It should be beyond debate that the nation of Israel, both the people and the state, exist and survive through the help of God. This help is earned through three methods: prayers and Torah study, His infinite patience and our own efforts.
Of those three things we often find that the first two get all the attention, the last one not so much. Perhaps this is because of the emphasis nowadays on the spiritual and mystical aspects of Judaism. People are interested in hearing about how things work out or don't due to presumed merits and sins, not so much about the efforts that may or not have been made in the endeavour.
This seems to come to the fore most of all when the topic of service in the Israeli army comes up along with the lack of participation of much of the Chareidi community in that service. The line from the Chareidi PR flacks is well known: their Torah study is the true reason the State endures and the efforts of the army, if they mean anything at all, are only successful because of that study. Therefore, as opposed to the general perception that the Chareidim should be grateful to the army for protecting it, in truth it is the army and secular society that should be grateful to the Chareidim for their real protection.
Unfortunately there are too many holes to poke in this argument to ever take it seriously. Rav Natan Slifkin, for example, has detailed the actual absence of any evidence for this argument in the halachic literature on many occasions. A few real world examples added on will suffice.
Consider that when Israel actually enters a state of distress, such as when rockets start flying out of 'Aza or over the northern border from Lebanon, it is the Chareidi population that scrambles to safety first. One would think that they would instead crowd at the border with their Talmuds and intensify their learning but apparently Torah study only protects when the student is far away from the battle and safe from harm. Then there is the more blunt example. Chareidim are often fond of pointing out that many of their forbears were slaughtered in the Holocaust, may Hashem avenge their blood. The obvious retort is: why didn't their Torah study protect them? If the answer is "Well you can't change God's decree" then why is that answer not used when the army is successful in protecting Israel? Why it is suddenly not God's decree but their Torah study that is responsible?
Rav Avi Shafran, with his usual obliviousness, continues to push the discredited paradigm over at Cross Currents. He once again connects two things which are not necessarily linked and hopes you'll just assume they are. The two elements are:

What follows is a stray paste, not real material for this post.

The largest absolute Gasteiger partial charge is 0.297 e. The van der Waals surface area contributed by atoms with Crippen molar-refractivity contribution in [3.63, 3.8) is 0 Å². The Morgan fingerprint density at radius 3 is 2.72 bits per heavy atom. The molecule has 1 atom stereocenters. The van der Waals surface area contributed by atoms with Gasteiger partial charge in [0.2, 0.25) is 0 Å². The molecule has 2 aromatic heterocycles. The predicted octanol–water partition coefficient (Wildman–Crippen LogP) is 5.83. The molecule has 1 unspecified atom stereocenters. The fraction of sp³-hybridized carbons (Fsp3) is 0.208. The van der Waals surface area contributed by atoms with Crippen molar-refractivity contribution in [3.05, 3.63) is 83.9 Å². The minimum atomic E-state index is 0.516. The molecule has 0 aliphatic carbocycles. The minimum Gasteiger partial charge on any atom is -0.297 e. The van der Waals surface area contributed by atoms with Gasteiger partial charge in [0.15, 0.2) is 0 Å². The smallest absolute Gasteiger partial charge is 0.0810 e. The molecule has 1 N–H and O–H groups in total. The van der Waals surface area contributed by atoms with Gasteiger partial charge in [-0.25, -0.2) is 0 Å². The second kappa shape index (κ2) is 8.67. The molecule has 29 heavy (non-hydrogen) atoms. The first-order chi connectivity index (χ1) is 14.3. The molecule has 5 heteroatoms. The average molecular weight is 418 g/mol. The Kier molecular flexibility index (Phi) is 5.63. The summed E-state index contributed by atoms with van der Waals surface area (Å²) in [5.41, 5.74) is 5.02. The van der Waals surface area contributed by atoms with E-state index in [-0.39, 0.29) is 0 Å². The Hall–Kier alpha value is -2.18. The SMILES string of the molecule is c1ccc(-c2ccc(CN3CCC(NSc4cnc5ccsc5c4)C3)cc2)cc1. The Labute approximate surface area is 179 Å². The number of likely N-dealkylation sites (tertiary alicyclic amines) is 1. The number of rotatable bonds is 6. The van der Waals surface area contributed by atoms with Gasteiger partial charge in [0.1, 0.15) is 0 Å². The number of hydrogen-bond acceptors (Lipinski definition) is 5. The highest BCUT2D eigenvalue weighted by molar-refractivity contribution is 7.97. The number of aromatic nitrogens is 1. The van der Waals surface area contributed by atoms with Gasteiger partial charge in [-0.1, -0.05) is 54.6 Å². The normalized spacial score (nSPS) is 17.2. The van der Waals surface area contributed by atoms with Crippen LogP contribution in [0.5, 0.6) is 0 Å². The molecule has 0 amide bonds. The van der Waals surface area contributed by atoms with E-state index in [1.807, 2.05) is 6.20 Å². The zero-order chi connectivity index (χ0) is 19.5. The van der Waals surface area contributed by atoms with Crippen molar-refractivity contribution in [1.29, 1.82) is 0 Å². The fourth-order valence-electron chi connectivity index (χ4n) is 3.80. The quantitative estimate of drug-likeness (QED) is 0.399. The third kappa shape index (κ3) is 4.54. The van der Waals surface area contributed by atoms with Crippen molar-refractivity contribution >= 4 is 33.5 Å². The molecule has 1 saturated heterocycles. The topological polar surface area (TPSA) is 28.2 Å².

a) Israel's fate is in the hands of God and right now He's in a favourable mood
b) Chareidi Torah learning is what is keeping that favourable mood going
The problem is that the linkage isn't necessarily there. Does Rav Shafran have any evidence that it's Chareidi Torah learning that is causing Israel's survival? Perhaps God prefers the learning done in Dati Leumi institutions since those combine a practical (instead of theoretical) love of the Land of Israel with Torah instruction? Perhaps He's impressed with 18 year olds who leave their homes to stand on the borders and protect the lives of millions of Jews despite their fears and apprehensions? Perhaps it's the various acts of kindess that take place in the country every day in all corners of society? Perhaps it's because the army, despite the endless provocations of its enemies, maintains a moral standard unmatched by any other serious army in the world? Perhaps it's a little bit of all of those things?
Now the Chareidim are often accused of not sharing "the burden" with society and they respond with all sincerity that since Torah study is an underlying duty of any Jewish society it is they who shoulder the real burden. Leaving alone that all their arguments end with "And we're really doing everything" one can point out that their main point is correct. A Jewish society must not only be filled with kindness and morality but it must also value Torah study above almost anything else. Perhaps it would behove secular society to introduce a small amount of Torah study into its educational system to ensure all Israeli Jews graduate from high school with a functional knowledge of what Torah is, what its greatest books contain and some understanding of those contents.
But if the Chareidim really see themselves as the moral peak of society then it behoves them to make the first move and venture into general society where they can better serve as examples of piety combined with practicality.
Just a thought.